ENGLISHMAN IN BENIN CITY, 1981 (Part Twenty)
Josephine came out of Rufus’s room and sat next to him.
“I didn’t know you were around,” I told her.
“You must have been pretty scared when the guys who took Papa Ru’s things came,” I said to her.
“No,” Josephine responded. “I came in about thirty minutes ago. I missed everything. My friend at the school of nursing didn’t come to class today, so I went to find out what happened to her. Turns out she is sick.”
Josephine took a look at Gina. Gina greeted her, “Good evening.”
“Good evening,” Josephine responded in a rather hostile manner.
I was wondering why Josephine was hostile. Did she think Gina came to look for Rufus?
“Moyo, it’s Adolo who is sick,” Josephine said. “You will not introduce your friend to me?”
“Adolo?” I asked puzzled. “This is Gina, Josephine. Pardon my manner, everybody. What I met on ground here has thrown me off balance. Josephine is Papa Ru’s woman, Gina.”
“And who is Gina, Moyo,” Josephine asked me.
“I am Uncle Moyo’s friend,” Gina said, sitting up. She pulled at her gown, which was riding up her thighs. Her expression changed. Her face turned red, but it was not out of embarrassment. She looked ready to battle.
“Where are you both coming from so late?” Josephine asked. “It’s nearly midnight.”
“Are you their timekeeper?” Rufus asked Josephine.
“I said Adolo is sick and Moyo didn’t even ask what is wrong with Adolo,” Josephine said. “Is it because of…? What is her name again?” She pointed to Gina.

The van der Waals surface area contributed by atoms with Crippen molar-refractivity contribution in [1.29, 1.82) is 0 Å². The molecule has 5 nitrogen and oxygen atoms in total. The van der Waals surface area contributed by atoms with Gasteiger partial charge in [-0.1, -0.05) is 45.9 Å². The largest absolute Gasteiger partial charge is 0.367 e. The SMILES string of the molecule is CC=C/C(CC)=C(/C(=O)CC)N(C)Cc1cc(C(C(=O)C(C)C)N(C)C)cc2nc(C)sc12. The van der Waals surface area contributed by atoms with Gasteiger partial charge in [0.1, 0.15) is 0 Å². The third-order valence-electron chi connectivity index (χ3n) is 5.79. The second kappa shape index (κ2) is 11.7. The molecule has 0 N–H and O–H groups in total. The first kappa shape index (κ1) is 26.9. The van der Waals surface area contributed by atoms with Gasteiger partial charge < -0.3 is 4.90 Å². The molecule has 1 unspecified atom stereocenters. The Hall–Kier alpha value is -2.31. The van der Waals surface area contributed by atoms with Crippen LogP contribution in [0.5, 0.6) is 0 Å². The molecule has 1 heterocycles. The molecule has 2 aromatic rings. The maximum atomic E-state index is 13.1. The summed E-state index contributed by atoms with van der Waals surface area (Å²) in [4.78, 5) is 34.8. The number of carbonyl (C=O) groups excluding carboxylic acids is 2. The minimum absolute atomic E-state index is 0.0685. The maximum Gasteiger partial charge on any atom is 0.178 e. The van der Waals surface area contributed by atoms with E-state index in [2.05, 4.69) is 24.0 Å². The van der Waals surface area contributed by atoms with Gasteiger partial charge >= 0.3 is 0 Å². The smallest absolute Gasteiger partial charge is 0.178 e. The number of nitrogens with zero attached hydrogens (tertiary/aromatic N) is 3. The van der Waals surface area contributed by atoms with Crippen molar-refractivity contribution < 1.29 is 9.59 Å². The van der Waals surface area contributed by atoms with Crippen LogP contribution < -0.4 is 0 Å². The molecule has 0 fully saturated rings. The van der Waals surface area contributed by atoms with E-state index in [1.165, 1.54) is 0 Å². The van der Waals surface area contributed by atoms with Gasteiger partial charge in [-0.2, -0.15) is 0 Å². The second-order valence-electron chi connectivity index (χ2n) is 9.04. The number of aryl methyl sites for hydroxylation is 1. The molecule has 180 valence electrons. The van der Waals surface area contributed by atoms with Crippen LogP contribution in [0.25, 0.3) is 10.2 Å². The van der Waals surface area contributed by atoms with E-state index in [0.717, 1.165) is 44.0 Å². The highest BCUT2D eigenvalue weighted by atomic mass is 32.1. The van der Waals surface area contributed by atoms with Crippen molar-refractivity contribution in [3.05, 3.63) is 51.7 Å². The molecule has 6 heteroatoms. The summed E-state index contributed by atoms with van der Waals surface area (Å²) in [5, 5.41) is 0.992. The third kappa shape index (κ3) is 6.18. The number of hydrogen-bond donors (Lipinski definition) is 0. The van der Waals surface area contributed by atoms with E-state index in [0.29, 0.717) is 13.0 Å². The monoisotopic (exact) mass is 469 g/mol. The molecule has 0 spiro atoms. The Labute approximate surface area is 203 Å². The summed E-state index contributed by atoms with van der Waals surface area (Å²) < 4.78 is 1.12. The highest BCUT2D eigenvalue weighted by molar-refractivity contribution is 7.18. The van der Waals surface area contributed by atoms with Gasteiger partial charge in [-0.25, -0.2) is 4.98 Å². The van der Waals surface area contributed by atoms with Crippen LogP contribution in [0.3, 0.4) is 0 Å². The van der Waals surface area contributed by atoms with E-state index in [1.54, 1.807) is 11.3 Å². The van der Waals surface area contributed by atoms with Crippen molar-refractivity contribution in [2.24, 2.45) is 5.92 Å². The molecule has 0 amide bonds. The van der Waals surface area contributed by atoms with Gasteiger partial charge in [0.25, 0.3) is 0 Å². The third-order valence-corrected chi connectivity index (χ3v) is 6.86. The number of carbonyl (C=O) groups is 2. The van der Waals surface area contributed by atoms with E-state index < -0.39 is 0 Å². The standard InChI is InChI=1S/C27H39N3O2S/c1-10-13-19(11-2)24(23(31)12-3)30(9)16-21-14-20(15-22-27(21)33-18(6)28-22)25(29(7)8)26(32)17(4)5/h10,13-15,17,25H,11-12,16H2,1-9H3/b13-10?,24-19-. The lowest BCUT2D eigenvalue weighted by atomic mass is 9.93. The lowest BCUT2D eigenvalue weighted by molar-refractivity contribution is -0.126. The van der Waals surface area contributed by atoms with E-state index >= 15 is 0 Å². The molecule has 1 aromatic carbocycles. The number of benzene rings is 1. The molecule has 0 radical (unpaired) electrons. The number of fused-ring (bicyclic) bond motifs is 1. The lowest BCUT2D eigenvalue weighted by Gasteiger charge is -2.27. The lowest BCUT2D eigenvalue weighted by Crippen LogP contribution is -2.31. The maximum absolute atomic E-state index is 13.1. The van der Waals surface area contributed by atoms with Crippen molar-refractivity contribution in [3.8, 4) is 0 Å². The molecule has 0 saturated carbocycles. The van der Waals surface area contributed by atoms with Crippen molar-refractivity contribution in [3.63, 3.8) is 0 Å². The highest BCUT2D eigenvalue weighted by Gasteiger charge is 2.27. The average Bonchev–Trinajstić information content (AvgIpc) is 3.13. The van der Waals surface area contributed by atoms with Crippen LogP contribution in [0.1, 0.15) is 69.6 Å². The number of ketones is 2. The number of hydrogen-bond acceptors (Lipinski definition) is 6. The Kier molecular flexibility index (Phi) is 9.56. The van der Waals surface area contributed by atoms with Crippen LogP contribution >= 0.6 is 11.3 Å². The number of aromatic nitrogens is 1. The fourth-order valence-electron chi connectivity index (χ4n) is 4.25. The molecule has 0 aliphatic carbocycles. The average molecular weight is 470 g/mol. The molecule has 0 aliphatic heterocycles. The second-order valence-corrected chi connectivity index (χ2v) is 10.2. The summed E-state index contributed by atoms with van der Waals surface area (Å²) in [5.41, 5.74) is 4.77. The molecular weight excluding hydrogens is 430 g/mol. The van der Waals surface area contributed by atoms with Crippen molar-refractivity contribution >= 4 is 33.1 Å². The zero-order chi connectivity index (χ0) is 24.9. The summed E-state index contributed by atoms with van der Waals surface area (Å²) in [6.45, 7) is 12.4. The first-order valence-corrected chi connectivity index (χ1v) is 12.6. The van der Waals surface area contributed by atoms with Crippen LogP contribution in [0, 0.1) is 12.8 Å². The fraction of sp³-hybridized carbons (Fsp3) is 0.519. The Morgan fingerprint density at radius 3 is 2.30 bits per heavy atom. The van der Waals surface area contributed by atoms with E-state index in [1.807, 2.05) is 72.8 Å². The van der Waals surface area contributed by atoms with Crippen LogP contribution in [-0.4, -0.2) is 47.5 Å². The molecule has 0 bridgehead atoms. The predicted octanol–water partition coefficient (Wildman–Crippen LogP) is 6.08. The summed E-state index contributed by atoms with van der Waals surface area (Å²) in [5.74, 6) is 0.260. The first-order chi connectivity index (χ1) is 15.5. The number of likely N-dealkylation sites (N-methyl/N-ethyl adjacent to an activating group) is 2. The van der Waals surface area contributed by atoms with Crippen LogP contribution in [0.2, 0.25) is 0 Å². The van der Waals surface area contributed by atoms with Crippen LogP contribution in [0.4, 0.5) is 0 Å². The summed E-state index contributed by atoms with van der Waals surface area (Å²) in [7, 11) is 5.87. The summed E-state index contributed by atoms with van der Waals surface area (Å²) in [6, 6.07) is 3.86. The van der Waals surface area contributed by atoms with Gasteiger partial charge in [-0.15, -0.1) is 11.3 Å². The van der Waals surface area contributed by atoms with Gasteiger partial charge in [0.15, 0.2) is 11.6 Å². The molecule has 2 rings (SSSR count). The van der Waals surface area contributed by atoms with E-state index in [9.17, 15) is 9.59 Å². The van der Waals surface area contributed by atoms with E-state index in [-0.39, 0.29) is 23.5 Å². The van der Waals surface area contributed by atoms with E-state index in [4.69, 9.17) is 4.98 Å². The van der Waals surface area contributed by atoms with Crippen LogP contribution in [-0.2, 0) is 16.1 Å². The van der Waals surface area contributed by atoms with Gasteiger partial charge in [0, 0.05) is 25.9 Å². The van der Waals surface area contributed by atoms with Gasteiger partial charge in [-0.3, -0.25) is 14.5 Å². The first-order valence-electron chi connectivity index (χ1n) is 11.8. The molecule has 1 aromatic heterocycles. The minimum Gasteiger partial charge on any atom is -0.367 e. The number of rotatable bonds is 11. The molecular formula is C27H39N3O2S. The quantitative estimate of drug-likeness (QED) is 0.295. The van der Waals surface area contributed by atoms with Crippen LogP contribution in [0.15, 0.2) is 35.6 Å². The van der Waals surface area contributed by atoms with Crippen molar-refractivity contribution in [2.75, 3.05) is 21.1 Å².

“My name is Gina,” she said, in a subtly defensive manner.
“Moyo already told you he doesn’t like Adolo,” said Rufus, rising up and moving toward the fridge. “Gina what are you drinking? You will drink beer tonight, Gina. Steve already had the only Gulder in the fridge. We have lots of Star beer.”
“Thanks, Mr. Rufus,” Gina said. “I don’t drink alcohol. Do you have Coke?”
“The only cold Coke in the fridge is mine,” Josephine said. “You all didn’t have any soft drink in the fridge when I came in. I loaded the soft drinks in the fridge only ten minutes ago. And I placed one bottle of Coke in the freezer for myself. I didn’t know Moyo would bring What’s-her-name home this evening.”
“Gina is my name,” she said again, now with a little raise to her voice.
“Oh, Gina,” said Josephine. “Where did Moyo pick you up? It’s so unlike him to pick girls off the street.”
“Gina is not off the street,” Rufus replied. “She works at the Ekenwan Campus.”
“And she is not staying either,” I said quickly. “I just wanted to collect Papa Ru’s key because….”
“I’m staying, Uncle Moyo,” Gina snapped. “I’m not going anywhere tonight!”
“Of course Gina is staying,” Rufus said.
“Papa Ru, what happened was….” I began to explain.
“Good night guys,” Steve said. “I already had a drink this evening. Nice to meet you, Gina.” He went into his room and softly closed the door.
“Rufus, please drop me home,” Josephine said. “I’m feeling nauseous.”
“Sorry to hear that,” Gina responded. “Can I have the cold Coke then?”
“You are not touching my Coke,” Josephine snapped. She got up, matched to the fridge, and pulled away Rufus who was still holding the open arm of the large fridge. She closed the fridge, opened the freezer, aggressively jerked a bottle of coke from it, opened the kitchen cabinet drawer, and fished inside it with a hand. Then she straightened up, turned back, and faced us confrontationally.
“Who removed the opener from the drawer?” Josephine queried us. “You didn’t have an opener in this house. I brought the only opener in this house from home and kept it here because I was tired of people opening bottles with their teeth. And now the opener is not in the drawer where we keep it.”
“I’m sorry, Josephine,” I said. “I took the opener to my room to open a….”
Steve yelled from his room, “Hey guys, the opener is with me. I took it from Moyo’s room.” He came out with the opener and held it toward Josephine.